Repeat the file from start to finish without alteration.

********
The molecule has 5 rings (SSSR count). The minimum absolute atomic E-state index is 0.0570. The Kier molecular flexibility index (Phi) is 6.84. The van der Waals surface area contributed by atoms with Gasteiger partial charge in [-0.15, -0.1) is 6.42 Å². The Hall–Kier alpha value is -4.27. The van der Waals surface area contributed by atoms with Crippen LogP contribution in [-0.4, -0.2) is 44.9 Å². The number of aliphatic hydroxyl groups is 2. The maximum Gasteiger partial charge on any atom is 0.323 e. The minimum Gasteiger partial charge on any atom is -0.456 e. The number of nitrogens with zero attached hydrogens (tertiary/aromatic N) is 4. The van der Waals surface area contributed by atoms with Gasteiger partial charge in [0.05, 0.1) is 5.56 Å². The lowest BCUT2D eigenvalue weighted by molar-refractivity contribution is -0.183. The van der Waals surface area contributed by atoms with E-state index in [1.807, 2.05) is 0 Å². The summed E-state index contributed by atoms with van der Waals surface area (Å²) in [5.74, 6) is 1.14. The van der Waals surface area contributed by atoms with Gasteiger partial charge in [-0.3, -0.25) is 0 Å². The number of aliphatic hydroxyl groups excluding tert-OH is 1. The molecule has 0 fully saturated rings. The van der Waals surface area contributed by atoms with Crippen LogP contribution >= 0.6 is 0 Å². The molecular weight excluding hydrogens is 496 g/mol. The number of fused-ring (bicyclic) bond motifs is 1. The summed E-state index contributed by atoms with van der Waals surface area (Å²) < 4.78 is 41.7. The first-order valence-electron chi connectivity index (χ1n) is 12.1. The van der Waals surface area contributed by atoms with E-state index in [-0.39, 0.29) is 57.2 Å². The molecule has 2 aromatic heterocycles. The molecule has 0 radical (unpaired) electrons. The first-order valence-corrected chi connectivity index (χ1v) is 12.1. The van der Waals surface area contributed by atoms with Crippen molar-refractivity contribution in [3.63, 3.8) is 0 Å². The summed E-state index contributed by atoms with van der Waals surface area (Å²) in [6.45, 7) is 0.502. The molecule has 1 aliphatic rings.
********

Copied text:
The molecule has 5 rings (SSSR count). The minimum absolute atomic E-state index is 0.0570. The Kier molecular flexibility index (Phi) is 6.84. The van der Waals surface area contributed by atoms with Gasteiger partial charge in [-0.15, -0.1) is 6.42 Å². The Hall–Kier alpha value is -4.27. The van der Waals surface area contributed by atoms with Crippen LogP contribution in [-0.4, -0.2) is 44.9 Å². The number of aliphatic hydroxyl groups is 2. The maximum Gasteiger partial charge on any atom is 0.323 e. The minimum Gasteiger partial charge on any atom is -0.456 e. The number of nitrogens with zero attached hydrogens (tertiary/aromatic N) is 4. The van der Waals surface area contributed by atoms with Gasteiger partial charge in [0.05, 0.1) is 5.56 Å². The lowest BCUT2D eigenvalue weighted by molar-refractivity contribution is -0.183. The van der Waals surface area contributed by atoms with E-state index in [1.807, 2.05) is 0 Å². The summed E-state index contributed by atoms with van der Waals surface area (Å²) in [5.74, 6) is 1.14. The van der Waals surface area contributed by atoms with Gasteiger partial charge in [-0.3, -0.25) is 0 Å². The number of aliphatic hydroxyl groups excluding tert-OH is 1. The molecule has 0 fully saturated rings. The van der Waals surface area contributed by atoms with Crippen LogP contribution >= 0.6 is 0 Å². The molecular weight excluding hydrogens is 496 g/mol. The number of fused-ring (bicyclic) bond motifs is 1. The summed E-state index contributed by atoms with van der Waals surface area (Å²) < 4.78 is 41.7. The first-order valence-electron chi connectivity index (χ1n) is 12.1. The van der Waals surface area contributed by atoms with E-state index in [-0.39, 0.29) is 57.2 Å². The molecule has 2 aromatic heterocycles. The molecule has 0 radical (unpaired) electrons. The first-order valence-corrected chi connectivity index (χ1v) is 12.1. The van der Waals surface area contributed by atoms with Crippen molar-refractivity contribution in [3.63, 3.8) is 0 Å². The summed E-state index contributed by atoms with van der Waals surface area (Å²) in [6.45, 7) is 0.502. The molecule has 1 aliphatic rings.